A trial was held on September 15, 2014. (47) The prosecution's case-in-chief focused on the first-degree murder charge. (48) The defense did not offer any psychiatric testimony, and McCahren did not testify in his own defense. (49) At the close of trial and during the settling of jury instructions, the State made one last request: that the court instruct the jury on second-degree murder. (50) The State urged this lesser offense instruction, despite the fact that second-degree murder was not one of the original charges included in the indictment. (51) The State's motion came just 90 minutes before closing arguments began. (52) Nevertheless, the court granted the State's request and added second-degree murder to the jury instructions over the objection of defense counsel. (53)

On September 23, 2014, a jury found McCahren guilty of the second-degree murder of Williams and guilty of the aggravated assault of Youngberg. (54) The sixteen-year-old defendant was sentenced to twenty-five years in prison with fifteen years suspended for second-degree murder, and 15 years for aggravated assault to run concurrently. (55)

On appeal to the South Dakota Supreme Court, McCahren argued that the lower court erred when it permitted the jury instruction on second-degree murder. (56) The court held, contrary to McCahren's argument, that the defendant was afforded sufficient notice that he could face a lesser offense instruction of second-degree murder. (57) The court reasoned McCahren was placed on notice of the potential for a lesser included, second-degree murder instruction when he was indicted for first-degree murder. (58) The majority opinion, authored by Justice Glen Severson, reasoned there was evidence supporting a jury instruction on second-degree murder. (59)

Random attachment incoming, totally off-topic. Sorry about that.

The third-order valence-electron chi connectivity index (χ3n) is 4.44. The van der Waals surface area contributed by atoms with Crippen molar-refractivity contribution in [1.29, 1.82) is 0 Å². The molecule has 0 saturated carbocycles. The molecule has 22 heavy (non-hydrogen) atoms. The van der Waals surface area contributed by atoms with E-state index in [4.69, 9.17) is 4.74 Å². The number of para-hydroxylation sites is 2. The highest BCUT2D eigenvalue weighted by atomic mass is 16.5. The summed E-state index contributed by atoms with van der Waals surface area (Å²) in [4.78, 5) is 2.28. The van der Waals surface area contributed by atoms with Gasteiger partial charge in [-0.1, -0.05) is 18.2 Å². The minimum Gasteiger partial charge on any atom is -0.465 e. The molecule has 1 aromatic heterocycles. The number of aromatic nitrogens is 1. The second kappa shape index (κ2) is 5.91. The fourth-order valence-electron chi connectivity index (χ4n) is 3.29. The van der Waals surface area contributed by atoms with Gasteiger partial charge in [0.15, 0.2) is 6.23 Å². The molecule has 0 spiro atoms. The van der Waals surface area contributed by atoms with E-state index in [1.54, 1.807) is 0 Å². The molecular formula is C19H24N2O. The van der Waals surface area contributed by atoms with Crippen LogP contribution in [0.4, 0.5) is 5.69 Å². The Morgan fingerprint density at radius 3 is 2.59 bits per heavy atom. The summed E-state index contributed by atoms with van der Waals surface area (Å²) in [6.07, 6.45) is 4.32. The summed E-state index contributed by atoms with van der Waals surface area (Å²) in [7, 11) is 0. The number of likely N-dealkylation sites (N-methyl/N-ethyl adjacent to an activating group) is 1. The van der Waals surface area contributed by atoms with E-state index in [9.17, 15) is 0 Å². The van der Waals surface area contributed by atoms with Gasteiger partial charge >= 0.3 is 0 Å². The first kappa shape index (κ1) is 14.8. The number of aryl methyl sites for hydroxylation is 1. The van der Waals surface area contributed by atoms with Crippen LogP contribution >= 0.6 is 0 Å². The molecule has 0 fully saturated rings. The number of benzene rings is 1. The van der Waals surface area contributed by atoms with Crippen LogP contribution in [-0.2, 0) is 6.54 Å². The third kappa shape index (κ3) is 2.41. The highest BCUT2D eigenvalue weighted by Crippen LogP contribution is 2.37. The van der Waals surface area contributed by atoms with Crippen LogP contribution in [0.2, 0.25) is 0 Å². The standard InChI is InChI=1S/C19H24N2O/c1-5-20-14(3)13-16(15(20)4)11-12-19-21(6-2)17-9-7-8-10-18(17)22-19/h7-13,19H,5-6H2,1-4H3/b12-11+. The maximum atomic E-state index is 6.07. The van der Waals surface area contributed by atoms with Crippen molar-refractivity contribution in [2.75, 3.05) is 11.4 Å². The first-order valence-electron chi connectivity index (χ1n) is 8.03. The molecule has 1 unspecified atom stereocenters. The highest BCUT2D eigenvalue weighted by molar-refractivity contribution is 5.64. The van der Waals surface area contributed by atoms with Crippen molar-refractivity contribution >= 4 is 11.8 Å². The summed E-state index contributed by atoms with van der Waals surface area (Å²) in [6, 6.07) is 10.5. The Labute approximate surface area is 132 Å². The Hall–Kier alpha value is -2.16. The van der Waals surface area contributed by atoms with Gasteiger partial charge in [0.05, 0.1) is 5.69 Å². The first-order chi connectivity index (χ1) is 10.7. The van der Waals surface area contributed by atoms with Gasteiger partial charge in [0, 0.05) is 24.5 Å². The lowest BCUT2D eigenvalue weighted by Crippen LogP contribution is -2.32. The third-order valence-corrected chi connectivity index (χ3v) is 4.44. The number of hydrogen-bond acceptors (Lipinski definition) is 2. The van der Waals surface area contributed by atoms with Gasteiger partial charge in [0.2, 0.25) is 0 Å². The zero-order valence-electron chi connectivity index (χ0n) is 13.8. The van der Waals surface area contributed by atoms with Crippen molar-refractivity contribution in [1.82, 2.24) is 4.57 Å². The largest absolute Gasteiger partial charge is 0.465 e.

South Dakota Circuit Court Judge Susan Sabers concurred specially with the majority opinion. (60) Judge Sabers stated the majority set forth a technical and well-reasoned delivery of well-settled South Dakota law. (61) While South Dakota Codified Law section 22-16-20.1 provides that second-degree murder is a lesser offense of first-degree murder, Judge Sabers argued the State tried the case entirely on the theory of first-degree murder, not second-degree murder. (62) As a result, Judge Sabers determined the prosecution's last-minute jury instruction on second-degree murder surprised the defense. (63) Judge Sabers highlighted that the prosecution requested the instruction minutes before closing arguments were set to begin. (64) Moreover, Judge Sabers emphasized that the State's request followed its motion specifically precluding the defense from seeking the same instruction. (65)

Judge Sabers set the tone for her separate opinion from the start: "I write [] to discourage litigators from following this path in the future." (66) Judge Sabers advised litigators against eleventh-hour trial practices similar to those of the prosecution during trial. (67) In her opinion, Judge Sabers reasoned that the defense had no obligation to present evidence at trial. (68) Judge Sabers noted that the defense likely concluded prior to trial that the State could not satisfy the heavy burden of proof required to obtain a first-degree murder conviction. (69) Because the defense likely concluded that the prosecution could not prove first-degree murder, it did not offer any psychiatric testimony. (70) This testimony, Judge Sabers offered, would have undoubtedly supported a depraved-mind theory of the uncharged second-degree murder count. (71) In a footnote, Judge Sabers indicated psychiatric testimony was available given the expert testimony previously offered at the juvenile transfer hearing. (72) Judge Sabers also indicated that the psychiatric testimony included an opinion that McCahren's executive functioning capability was that of an eleven or twelve-year-old. (73)